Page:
When Nashville Predators winger Jordin Tootoo voluntarily entered the NHL’s substance abuse program last year, missing 23 games of the 2010-2011 season, this writer feared the worst.
After spending several years volunteering with substance abuse patients at mental health facilities in middle Tennessee — seeing the throes of addiction and alcoholism undo marriages, jobs, families and the like; watching once happy and productive citizens experience excruciating mental anguish as they were confronted with the facts of their ugly realities; and realizing that single-digit percentages of people afflicted with these issues actually ever get well again — I wasn’t sure whether or not Fans of the Fang had lost one of their favorites forever.
The feisty Tootoo, who has worn three numbers since coming into the league (#14, #55, and, after Greg Johnson’s departure, #22), had to literally pound his way into the lineup, delivering game-changing blows and never backing down from fisticuffs. The deceptively diminutive Inuit eskimo — the first in the NHL’s history — has been reviled in at least 29 other cities (and a multitude of comment threads on hockey blogs) for “playing dirty,” making Sports Illustrated‘s “Notable Pests of the NHL.” He currently leads the Predators all-time in PIMs with 633.
With many Predators fans eyeing developing negotiations with Olympian-franchise-player-captain Shea Weber, Olympian defenseman Ryan Suter, and Vezina runner-up Pekka Rinne, some still feel Jordin Tootoo is bound for a career year — not least because he, too, enters a contract year this September. His cap hit will be $1.25 million this year. Expectations are running high in the locker room for Nashville’s fourth-round pick (98th overall) from the 2001 Entry Draft.
“He’s got his life in order,” said Predators head coach Barry Trotz. “He’s had a lot of demons and a lot of things that get in the way. If your life and your head is not clear, then it’s just full of clutter. You don’t have the motivation, you don’t have the instinct, all of those things. He couldn’t grow as a hockey player anymore.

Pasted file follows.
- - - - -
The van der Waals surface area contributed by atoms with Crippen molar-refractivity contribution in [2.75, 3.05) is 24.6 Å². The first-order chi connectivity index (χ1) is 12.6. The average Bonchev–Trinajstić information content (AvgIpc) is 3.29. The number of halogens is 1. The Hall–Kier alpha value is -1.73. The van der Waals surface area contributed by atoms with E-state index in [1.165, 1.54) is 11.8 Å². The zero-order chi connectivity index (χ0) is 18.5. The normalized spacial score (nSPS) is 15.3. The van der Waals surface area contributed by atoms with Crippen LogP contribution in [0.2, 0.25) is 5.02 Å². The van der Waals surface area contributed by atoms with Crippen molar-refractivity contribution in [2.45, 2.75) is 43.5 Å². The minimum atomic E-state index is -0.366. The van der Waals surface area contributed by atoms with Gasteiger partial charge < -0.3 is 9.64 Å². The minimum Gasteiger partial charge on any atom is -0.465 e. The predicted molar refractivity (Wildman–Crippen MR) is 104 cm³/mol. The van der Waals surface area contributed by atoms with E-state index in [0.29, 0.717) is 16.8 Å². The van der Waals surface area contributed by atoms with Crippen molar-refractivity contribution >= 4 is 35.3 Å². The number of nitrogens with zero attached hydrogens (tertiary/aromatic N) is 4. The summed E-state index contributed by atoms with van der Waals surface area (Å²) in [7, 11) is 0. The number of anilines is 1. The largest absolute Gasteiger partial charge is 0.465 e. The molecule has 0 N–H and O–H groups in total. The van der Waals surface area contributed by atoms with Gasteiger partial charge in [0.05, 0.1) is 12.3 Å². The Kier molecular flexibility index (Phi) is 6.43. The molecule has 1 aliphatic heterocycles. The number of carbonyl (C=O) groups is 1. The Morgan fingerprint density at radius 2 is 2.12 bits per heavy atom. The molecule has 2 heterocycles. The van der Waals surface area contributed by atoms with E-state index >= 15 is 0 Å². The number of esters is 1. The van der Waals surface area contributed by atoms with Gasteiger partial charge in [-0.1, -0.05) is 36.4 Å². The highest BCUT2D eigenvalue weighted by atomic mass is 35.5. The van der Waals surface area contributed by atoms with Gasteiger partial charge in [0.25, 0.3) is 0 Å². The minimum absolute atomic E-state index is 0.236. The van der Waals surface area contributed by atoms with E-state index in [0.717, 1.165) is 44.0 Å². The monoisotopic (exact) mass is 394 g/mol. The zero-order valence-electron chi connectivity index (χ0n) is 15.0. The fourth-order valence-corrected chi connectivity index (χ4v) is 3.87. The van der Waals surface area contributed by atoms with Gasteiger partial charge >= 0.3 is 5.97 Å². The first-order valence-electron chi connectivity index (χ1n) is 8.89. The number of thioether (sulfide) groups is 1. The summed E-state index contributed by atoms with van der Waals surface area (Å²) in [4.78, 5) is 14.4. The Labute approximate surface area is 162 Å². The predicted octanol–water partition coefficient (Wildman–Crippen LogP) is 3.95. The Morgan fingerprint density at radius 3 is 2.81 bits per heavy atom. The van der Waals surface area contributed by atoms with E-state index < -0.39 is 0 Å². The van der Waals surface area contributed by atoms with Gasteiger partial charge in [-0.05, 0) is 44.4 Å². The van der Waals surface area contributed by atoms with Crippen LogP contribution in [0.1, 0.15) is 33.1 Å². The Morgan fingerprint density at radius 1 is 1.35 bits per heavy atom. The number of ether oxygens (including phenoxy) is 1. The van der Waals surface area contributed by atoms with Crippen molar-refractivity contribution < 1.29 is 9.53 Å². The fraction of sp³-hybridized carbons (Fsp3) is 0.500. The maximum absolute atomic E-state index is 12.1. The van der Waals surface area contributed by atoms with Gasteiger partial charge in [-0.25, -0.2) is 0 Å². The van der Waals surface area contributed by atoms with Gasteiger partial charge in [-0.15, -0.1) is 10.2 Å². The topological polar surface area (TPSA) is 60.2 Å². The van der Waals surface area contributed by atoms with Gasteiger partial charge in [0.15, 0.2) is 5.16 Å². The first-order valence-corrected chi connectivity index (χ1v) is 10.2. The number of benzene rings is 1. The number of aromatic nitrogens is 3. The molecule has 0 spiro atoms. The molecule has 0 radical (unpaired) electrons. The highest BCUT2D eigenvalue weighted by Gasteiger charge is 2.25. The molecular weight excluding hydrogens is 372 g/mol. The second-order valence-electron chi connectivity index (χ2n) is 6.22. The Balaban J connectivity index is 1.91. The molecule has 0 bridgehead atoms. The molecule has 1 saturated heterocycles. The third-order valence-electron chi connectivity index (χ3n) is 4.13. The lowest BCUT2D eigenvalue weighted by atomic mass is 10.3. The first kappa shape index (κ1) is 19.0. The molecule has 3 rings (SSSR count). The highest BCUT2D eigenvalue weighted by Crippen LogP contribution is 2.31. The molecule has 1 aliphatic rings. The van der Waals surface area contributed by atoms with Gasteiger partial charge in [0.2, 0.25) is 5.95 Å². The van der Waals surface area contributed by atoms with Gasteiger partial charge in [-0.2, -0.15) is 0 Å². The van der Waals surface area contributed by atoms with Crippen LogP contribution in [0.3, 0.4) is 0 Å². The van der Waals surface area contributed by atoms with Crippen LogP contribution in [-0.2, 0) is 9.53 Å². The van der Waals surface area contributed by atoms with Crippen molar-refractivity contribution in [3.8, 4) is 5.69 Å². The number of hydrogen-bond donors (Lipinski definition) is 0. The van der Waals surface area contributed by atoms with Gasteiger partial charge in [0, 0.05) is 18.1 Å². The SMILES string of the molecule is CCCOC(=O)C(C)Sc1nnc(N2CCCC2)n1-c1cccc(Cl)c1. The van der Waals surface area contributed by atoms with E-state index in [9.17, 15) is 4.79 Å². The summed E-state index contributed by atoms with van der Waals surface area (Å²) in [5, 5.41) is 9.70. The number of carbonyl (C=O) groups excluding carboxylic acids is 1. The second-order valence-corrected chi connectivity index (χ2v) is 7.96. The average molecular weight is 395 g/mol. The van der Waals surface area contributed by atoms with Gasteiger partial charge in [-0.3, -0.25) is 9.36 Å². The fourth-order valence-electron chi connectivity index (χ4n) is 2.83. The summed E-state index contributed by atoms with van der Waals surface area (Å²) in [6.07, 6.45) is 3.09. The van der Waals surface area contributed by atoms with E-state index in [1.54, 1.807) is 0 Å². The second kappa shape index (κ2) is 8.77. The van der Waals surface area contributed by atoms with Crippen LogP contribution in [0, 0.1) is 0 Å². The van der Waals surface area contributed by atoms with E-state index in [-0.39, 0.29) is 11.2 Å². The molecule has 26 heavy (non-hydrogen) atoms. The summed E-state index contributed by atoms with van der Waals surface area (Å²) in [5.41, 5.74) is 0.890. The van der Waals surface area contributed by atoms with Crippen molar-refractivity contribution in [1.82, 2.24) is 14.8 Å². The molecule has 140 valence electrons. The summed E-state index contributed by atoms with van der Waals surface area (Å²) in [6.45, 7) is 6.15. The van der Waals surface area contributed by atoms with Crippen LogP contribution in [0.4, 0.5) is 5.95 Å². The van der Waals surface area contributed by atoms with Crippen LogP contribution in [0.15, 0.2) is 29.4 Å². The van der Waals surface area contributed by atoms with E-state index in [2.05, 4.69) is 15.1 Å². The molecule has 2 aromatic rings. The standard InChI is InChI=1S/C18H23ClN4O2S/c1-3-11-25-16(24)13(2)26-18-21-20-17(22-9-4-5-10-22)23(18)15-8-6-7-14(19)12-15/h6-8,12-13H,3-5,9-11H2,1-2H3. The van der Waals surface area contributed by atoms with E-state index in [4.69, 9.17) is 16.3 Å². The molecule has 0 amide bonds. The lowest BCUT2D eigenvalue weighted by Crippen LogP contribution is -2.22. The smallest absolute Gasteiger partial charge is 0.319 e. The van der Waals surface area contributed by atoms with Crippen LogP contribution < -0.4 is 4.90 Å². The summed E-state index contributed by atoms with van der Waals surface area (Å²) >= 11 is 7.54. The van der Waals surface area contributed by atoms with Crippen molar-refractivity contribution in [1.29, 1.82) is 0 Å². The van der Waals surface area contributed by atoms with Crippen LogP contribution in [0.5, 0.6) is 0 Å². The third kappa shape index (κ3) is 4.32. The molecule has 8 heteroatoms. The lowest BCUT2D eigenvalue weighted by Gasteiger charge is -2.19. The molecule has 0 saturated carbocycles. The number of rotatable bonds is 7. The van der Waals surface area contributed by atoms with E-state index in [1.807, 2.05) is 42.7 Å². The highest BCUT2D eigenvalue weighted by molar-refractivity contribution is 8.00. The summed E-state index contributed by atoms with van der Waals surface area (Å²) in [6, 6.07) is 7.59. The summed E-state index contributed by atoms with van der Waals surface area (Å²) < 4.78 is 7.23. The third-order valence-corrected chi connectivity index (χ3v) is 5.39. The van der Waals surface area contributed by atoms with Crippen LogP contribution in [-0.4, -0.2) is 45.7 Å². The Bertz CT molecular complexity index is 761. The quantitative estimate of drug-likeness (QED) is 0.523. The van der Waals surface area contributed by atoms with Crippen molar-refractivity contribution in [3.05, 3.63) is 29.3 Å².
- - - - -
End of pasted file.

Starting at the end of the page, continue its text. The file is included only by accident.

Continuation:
“When he came back, I thought he had the best stretch of his career. Not only is he still a force with the physical contact and as a tough, game-changing type of guy, but those skills that we knew he always had are starting to come to the forefront.
“He’s capable of producing a lot, he’s capable of being a higher contributing guy in our lineup and he wants to do that. He’s very proud of the fact he had to change his life and it’s not really easy.”
Playing the “best stretch of his career” is no hyperbole. As
Dirk Hoag On the Forecheck guest contributor Paul Nicholson noted in his annual report card following the end of last season,
Tootoo turned in one of his strongest offensive performances to date while continuing to broaden his game into a more balanced, two-way game. He was a valuable player that Trotz frequently rotated between the 2nd, 3rd, and 4th lines, and on rare occasions he even saw special teams ice time. While you’d like to hope he could have contributed more on the scoreboard, he was a solid player that generally made his line better. On-Ice grade: B+
Just what did Barry Trotz and his scouts know about Tootoo’s offensive game that the rest of us didn’t?
Tootoo’s best year on the score sheet came in 2002-2003 with the Brandon Wheat Kings of the WHL — the year directly preceding his jump straight to NHL action (he would later split time with the Predators’ AHL affiliate, the Milwaukee Admirals, before earning full-time duties again). He notched 74 points in just 51 games with a +13 rating, and while statistics don’t necessarily translate well from the WHL to the NHL (saying nothing of post-lockout era changes to gameplay), Tootoo clearly possesses some offensive upside that hasn’t yet borne fruit at the NHL level. In preseason match-ups this year, though, Tootoo has 4 points (1G, 3A) in three games with a +1 rating and
2 4 PIMs. He’s also averaging 15:03 in TOI.
What does 2011-2012 hold in store for Jordin Tootoo? That story has yet to be written, and three preseason games (not to mention Tootoo’s post-treatment record at the end of the regular season last year and the playoffs) is too small a snapshot to accurately predict what might happen for #22. But regardless of what happens on the score sheet, Preds Nation will be watching closely as what is arguably one of the most important and compelling human interest stories in the National Hockey League continues to unfold.
Many thanks to the Nashville Predators for providing quotes from head coach Barry Trotz.